Ivy (Megan Hilty) has been recast in the chorus to provide vocal support for the musically challenged Rebecca. Ivy and Karen (Katharine McPhee) are actually getting all chummy, forming an unlikely alliance against Rebecca. And has Derek (Jack Davenport) been taking peyote? Just like he did last week, the nasty director has a bizarre hallucination of Karen as Marilyn. This time she's singing "Our Day Will Come," which came out after the iconic movie star died. (Actually, it's this week's rationalization for McPhee to sing a pop sing.) Meanwhile, Julia (Debra Messing) sets up Tom (Christian Borle) and Sam (Leslie Odom, Jr.) on a date - finally! - and has to deal with the devastating issue of her teenage son Leo (Emory Cohen) flunking two classes. She has a nasty confrontation with her estranged husband Frank, which earns Brian D'Arcy James another residual check.
Then Rebecca demonstrates her basic misunderstanding of musical theater by asking for longer book scenes and fewer songs. America gets to see an actual gay, interracial romantic encounter with Tom and Sam kissing after discussing their favorite Sondheim show. (And, BTW, nobody's favorite Sondheim show is "The Frogs"!) Then Sam gets all condescending to Tom about his lack of commitment and how holy sex is. Because he goes to church and believes in God. Huh? Sam advises they take their potential affair slowly and leaves.
Eileen takes a look at the dirt Ellis (Jaime Cepero) has dug up on bartender Nick (Thorsten Kaye) and snoops around his desk. Ellis catches her and impertinently asks, "Was there something you needed from my desk?" To which I would have replied, "I own this desk as well as your ass, Ellis. Now get the fuck out of here."
Julia and Frank meet with Leo's guidance counselor, giving Messing a big scene, with Julia pouring out her heart about her infidelity, and Betsy Aidem, one of my favorite New York stage actors, as the guidance counselor has a great reaction shot. We then cut to the rehearsal with another great theater actor, Henry Stram, playing Lee Strasberg in another musical number - this show is going to be four hours long and have a cast of 60. Rebecca gives a terrible performance, dramatically as well as vocally, and her violent boyfriend bursts in and nearly gets maced by Eileen.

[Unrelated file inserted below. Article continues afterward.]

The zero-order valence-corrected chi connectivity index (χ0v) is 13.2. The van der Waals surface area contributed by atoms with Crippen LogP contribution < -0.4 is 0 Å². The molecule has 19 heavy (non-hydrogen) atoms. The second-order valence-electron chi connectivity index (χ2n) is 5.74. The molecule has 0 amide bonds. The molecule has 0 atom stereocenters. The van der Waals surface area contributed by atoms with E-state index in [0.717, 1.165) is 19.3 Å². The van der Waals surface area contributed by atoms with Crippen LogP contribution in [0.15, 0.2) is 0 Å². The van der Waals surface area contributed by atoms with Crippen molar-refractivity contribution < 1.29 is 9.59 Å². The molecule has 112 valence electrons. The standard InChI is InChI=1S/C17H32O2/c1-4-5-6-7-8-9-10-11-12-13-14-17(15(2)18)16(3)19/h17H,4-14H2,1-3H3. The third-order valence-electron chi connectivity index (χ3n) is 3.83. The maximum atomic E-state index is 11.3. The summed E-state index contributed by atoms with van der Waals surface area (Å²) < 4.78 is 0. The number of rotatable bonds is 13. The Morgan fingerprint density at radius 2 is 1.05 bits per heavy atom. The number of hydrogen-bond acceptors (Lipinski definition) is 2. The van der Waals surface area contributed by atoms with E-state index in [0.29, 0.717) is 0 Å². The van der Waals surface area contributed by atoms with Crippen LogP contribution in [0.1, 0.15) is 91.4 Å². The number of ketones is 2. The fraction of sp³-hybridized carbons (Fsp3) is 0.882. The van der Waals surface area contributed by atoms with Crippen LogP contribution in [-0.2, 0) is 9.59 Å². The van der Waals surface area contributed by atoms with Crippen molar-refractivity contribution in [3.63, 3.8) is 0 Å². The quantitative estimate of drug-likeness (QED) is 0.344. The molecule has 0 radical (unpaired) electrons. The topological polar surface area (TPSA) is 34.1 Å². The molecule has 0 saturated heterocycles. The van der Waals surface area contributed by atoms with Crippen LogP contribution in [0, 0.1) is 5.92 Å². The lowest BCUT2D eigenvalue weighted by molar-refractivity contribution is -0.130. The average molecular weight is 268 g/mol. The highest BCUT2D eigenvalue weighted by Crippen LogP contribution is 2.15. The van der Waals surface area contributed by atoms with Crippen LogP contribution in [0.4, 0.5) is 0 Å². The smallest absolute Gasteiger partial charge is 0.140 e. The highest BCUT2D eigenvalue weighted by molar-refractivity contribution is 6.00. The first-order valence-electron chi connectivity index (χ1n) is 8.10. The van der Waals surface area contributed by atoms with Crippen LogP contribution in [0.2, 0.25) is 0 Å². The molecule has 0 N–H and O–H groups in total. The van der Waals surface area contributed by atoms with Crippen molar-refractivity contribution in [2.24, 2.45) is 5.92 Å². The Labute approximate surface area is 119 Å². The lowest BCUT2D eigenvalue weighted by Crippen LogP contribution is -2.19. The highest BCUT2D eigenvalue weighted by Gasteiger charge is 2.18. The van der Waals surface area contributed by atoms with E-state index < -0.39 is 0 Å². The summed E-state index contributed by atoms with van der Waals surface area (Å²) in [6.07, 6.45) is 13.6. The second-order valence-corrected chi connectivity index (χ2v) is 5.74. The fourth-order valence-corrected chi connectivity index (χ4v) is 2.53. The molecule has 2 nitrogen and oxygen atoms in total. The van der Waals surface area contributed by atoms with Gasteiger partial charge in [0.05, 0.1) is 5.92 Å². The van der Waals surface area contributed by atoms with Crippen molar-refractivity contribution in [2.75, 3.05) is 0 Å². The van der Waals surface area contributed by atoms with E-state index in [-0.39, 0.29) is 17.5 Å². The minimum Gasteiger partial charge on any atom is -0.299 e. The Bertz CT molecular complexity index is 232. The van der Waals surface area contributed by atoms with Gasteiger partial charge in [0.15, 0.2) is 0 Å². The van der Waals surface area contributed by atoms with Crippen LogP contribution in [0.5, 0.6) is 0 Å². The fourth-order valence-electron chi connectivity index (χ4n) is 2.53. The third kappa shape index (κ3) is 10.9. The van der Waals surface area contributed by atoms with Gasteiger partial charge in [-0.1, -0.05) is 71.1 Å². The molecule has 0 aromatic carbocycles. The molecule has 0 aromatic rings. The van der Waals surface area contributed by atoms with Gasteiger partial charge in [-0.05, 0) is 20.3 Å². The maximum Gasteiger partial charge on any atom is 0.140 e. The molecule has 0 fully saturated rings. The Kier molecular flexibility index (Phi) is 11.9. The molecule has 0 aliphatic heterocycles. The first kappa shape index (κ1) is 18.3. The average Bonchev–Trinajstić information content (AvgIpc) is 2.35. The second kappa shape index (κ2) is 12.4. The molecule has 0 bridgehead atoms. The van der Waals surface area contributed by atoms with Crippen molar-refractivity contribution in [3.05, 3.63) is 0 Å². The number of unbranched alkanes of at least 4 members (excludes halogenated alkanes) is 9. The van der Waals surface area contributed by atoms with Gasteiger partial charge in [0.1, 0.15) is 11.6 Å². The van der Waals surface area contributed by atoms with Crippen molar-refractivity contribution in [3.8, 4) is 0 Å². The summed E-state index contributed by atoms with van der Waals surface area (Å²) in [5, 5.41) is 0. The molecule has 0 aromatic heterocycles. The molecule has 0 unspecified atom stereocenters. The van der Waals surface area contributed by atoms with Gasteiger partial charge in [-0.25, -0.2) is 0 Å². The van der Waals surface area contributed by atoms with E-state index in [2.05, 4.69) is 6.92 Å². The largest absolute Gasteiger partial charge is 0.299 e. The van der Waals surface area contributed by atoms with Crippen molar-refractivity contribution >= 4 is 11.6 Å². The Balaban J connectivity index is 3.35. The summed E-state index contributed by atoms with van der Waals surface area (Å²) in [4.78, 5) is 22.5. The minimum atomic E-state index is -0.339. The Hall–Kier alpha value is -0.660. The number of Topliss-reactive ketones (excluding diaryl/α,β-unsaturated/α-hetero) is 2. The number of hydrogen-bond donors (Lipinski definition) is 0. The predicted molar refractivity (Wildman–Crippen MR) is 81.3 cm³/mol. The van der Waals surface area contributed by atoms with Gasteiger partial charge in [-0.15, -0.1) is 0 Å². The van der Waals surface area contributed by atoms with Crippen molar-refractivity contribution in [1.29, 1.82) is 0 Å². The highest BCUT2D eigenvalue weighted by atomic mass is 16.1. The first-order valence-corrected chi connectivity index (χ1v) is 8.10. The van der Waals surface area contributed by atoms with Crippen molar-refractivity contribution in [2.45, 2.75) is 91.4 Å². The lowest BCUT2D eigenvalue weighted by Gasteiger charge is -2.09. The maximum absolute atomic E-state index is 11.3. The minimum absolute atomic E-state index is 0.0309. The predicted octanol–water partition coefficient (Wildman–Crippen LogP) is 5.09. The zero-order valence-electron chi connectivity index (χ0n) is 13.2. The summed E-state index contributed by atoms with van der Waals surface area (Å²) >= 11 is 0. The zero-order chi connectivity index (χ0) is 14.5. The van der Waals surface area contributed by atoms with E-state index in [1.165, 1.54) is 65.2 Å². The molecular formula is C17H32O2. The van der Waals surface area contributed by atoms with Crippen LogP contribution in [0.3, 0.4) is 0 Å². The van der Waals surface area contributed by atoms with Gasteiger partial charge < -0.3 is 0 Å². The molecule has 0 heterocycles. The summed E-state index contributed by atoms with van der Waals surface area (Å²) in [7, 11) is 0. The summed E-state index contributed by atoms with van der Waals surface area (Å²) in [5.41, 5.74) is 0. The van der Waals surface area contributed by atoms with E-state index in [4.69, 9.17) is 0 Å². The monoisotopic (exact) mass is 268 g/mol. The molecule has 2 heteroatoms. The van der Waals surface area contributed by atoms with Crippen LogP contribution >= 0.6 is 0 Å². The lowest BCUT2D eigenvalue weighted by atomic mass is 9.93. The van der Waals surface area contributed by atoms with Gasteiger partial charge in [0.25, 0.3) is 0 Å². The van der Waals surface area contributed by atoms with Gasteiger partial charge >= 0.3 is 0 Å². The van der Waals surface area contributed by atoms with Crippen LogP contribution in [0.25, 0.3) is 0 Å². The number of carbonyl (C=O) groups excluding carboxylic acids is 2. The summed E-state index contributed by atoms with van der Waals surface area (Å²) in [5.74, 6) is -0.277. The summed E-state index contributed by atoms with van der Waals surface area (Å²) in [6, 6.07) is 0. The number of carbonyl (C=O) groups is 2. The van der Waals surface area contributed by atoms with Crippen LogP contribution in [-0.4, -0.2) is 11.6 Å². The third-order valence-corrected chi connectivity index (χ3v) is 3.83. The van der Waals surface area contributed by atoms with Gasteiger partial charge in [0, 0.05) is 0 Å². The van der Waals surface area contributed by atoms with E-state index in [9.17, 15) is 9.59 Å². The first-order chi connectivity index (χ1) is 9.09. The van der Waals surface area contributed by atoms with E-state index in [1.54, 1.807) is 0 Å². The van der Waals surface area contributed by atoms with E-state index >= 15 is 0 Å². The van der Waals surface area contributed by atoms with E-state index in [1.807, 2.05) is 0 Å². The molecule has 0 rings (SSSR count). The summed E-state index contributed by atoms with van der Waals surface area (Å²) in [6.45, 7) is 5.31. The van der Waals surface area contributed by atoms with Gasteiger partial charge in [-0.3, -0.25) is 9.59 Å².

Karen and Dev (Raza Jaffrey) have a touching moment as she finds out he lost the press secretary job - we never did find out what secret power his rival had to get the position despite a dirty past. Later, when everyone is at a screening of Rebecca's latest movie, Ellis finally gets what he deserves when Randall (Sean Dugan), Rebecca's manager - the one Ellis slept with - overhears the little snake calling him a loser. Randall cuts him dead. Yay, Randall!
Julia and Tom get into a deep theological discussion while waiting for Rebecca to show up for a story conference, and then the movie star comes in with a personality transplant. All of a sudden, she's remarkably honest and aware of her limitations. She even suggests getting a vocal coach. Julia gets home in time for serious talk with Leo and Frank, while Karen comes home to an empty apartment and we see Dev having a drink with that flirty co-worker.
It must have been an early meeting with Rebecca because Eileen had time to meet Nick and confront him about his shady dealings. He tells her they can take their relationship slowly - just like Sam did to Tom. Do I detect a pattern?
Rebecca actually does a good job with "Dig Deep," the number about the Actors' Studio, and I love the chorus girl in red with the beret. This leads us to question why, if Rebecca is a decent performer, was she so awful in the earlier scenes? The episode ends with the movie star stating, "I've got lots more ideas." Cut to the creative team looking frightened. Scenes from next week appear to include a Bollywood number. Maybe a fantasy sequence for Dev? Now I'm frightened.